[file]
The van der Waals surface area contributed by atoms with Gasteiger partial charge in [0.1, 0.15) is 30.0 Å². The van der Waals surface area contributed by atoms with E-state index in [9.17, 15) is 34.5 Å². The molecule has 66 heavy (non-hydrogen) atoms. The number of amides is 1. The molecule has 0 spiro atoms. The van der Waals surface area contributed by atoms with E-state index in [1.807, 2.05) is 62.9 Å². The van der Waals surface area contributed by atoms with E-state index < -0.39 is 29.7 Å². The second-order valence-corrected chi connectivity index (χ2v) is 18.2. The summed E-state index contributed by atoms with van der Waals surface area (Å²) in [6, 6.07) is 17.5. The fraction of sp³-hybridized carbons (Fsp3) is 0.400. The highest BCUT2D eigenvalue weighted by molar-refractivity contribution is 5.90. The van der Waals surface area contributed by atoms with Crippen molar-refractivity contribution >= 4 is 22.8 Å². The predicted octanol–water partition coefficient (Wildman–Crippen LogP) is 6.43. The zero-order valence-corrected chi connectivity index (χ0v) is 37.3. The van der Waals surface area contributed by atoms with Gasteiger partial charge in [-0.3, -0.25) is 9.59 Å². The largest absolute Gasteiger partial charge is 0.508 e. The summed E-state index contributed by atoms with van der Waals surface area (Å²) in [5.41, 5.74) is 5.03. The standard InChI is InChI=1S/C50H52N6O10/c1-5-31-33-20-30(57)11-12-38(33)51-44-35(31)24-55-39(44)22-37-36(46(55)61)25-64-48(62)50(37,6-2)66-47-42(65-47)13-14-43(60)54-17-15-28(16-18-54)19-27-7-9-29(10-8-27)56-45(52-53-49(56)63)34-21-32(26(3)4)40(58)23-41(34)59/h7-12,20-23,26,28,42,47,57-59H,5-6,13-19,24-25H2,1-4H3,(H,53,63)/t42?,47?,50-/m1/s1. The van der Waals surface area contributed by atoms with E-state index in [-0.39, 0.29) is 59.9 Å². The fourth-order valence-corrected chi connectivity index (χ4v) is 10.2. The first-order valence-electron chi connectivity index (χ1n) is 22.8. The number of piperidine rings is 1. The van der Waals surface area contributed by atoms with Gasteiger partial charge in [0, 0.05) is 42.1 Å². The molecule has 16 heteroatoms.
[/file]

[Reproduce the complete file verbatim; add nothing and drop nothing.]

The van der Waals surface area contributed by atoms with Gasteiger partial charge in [0.1, 0.15) is 30.0 Å². The van der Waals surface area contributed by atoms with E-state index in [9.17, 15) is 34.5 Å². The molecule has 66 heavy (non-hydrogen) atoms. The number of amides is 1. The molecule has 0 spiro atoms. The van der Waals surface area contributed by atoms with E-state index in [1.807, 2.05) is 62.9 Å². The van der Waals surface area contributed by atoms with E-state index < -0.39 is 29.7 Å². The second-order valence-corrected chi connectivity index (χ2v) is 18.2. The summed E-state index contributed by atoms with van der Waals surface area (Å²) in [6, 6.07) is 17.5. The fraction of sp³-hybridized carbons (Fsp3) is 0.400. The highest BCUT2D eigenvalue weighted by molar-refractivity contribution is 5.90. The van der Waals surface area contributed by atoms with Crippen molar-refractivity contribution >= 4 is 22.8 Å². The predicted octanol–water partition coefficient (Wildman–Crippen LogP) is 6.43. The zero-order valence-corrected chi connectivity index (χ0v) is 37.3. The van der Waals surface area contributed by atoms with Gasteiger partial charge in [-0.3, -0.25) is 9.59 Å². The largest absolute Gasteiger partial charge is 0.508 e. The summed E-state index contributed by atoms with van der Waals surface area (Å²) in [5.41, 5.74) is 5.03. The standard InChI is InChI=1S/C50H52N6O10/c1-5-31-33-20-30(57)11-12-38(33)51-44-35(31)24-55-39(44)22-37-36(46(55)61)25-64-48(62)50(37,6-2)66-47-42(65-47)13-14-43(60)54-17-15-28(16-18-54)19-27-7-9-29(10-8-27)56-45(52-53-49(56)63)34-21-32(26(3)4)40(58)23-41(34)59/h7-12,20-23,26,28,42,47,57-59H,5-6,13-19,24-25H2,1-4H3,(H,53,63)/t42?,47?,50-/m1/s1. The van der Waals surface area contributed by atoms with E-state index in [-0.39, 0.29) is 59.9 Å². The fourth-order valence-corrected chi connectivity index (χ4v) is 10.2. The first-order valence-electron chi connectivity index (χ1n) is 22.8. The number of piperidine rings is 1. The van der Waals surface area contributed by atoms with Gasteiger partial charge in [0, 0.05) is 42.1 Å². The molecule has 16 heteroatoms.